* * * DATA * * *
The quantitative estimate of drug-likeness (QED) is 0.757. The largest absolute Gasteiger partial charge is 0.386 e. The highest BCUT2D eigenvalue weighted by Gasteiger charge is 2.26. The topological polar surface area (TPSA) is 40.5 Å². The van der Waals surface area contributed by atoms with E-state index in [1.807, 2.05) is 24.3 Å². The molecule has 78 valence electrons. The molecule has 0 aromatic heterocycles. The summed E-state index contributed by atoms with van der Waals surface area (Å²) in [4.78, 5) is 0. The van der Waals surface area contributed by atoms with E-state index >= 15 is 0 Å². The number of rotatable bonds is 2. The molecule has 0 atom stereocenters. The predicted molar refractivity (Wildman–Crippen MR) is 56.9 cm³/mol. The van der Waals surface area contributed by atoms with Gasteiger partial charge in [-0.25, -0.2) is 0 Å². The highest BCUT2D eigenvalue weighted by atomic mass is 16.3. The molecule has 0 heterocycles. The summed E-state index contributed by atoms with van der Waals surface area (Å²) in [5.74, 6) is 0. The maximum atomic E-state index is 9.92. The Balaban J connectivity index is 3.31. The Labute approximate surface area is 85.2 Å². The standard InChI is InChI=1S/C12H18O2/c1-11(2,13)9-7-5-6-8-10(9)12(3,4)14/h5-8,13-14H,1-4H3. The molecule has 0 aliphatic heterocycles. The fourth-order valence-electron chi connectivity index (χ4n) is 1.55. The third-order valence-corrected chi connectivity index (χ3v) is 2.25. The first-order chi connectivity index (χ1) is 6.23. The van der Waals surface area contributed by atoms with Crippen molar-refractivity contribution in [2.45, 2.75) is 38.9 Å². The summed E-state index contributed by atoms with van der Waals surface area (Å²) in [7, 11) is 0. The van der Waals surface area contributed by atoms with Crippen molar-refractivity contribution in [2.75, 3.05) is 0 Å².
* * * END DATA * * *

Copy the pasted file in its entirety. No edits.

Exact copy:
The quantitative estimate of drug-likeness (QED) is 0.757. The largest absolute Gasteiger partial charge is 0.386 e. The highest BCUT2D eigenvalue weighted by Gasteiger charge is 2.26. The topological polar surface area (TPSA) is 40.5 Å². The van der Waals surface area contributed by atoms with E-state index in [1.807, 2.05) is 24.3 Å². The molecule has 78 valence electrons. The molecule has 0 aromatic heterocycles. The summed E-state index contributed by atoms with van der Waals surface area (Å²) in [4.78, 5) is 0. The van der Waals surface area contributed by atoms with E-state index >= 15 is 0 Å². The number of rotatable bonds is 2. The molecule has 0 atom stereocenters. The predicted molar refractivity (Wildman–Crippen MR) is 56.9 cm³/mol. The van der Waals surface area contributed by atoms with Gasteiger partial charge in [-0.25, -0.2) is 0 Å². The highest BCUT2D eigenvalue weighted by atomic mass is 16.3. The molecule has 0 heterocycles. The summed E-state index contributed by atoms with van der Waals surface area (Å²) in [5.74, 6) is 0. The maximum atomic E-state index is 9.92. The Balaban J connectivity index is 3.31. The Labute approximate surface area is 85.2 Å². The standard InChI is InChI=1S/C12H18O2/c1-11(2,13)9-7-5-6-8-10(9)12(3,4)14/h5-8,13-14H,1-4H3. The molecule has 0 aliphatic heterocycles. The fourth-order valence-electron chi connectivity index (χ4n) is 1.55. The third-order valence-corrected chi connectivity index (χ3v) is 2.25. The first-order chi connectivity index (χ1) is 6.23. The van der Waals surface area contributed by atoms with Crippen molar-refractivity contribution in [2.45, 2.75) is 38.9 Å². The summed E-state index contributed by atoms with van der Waals surface area (Å²) in [7, 11) is 0. The van der Waals surface area contributed by atoms with Crippen molar-refractivity contribution in [2.75, 3.05) is 0 Å².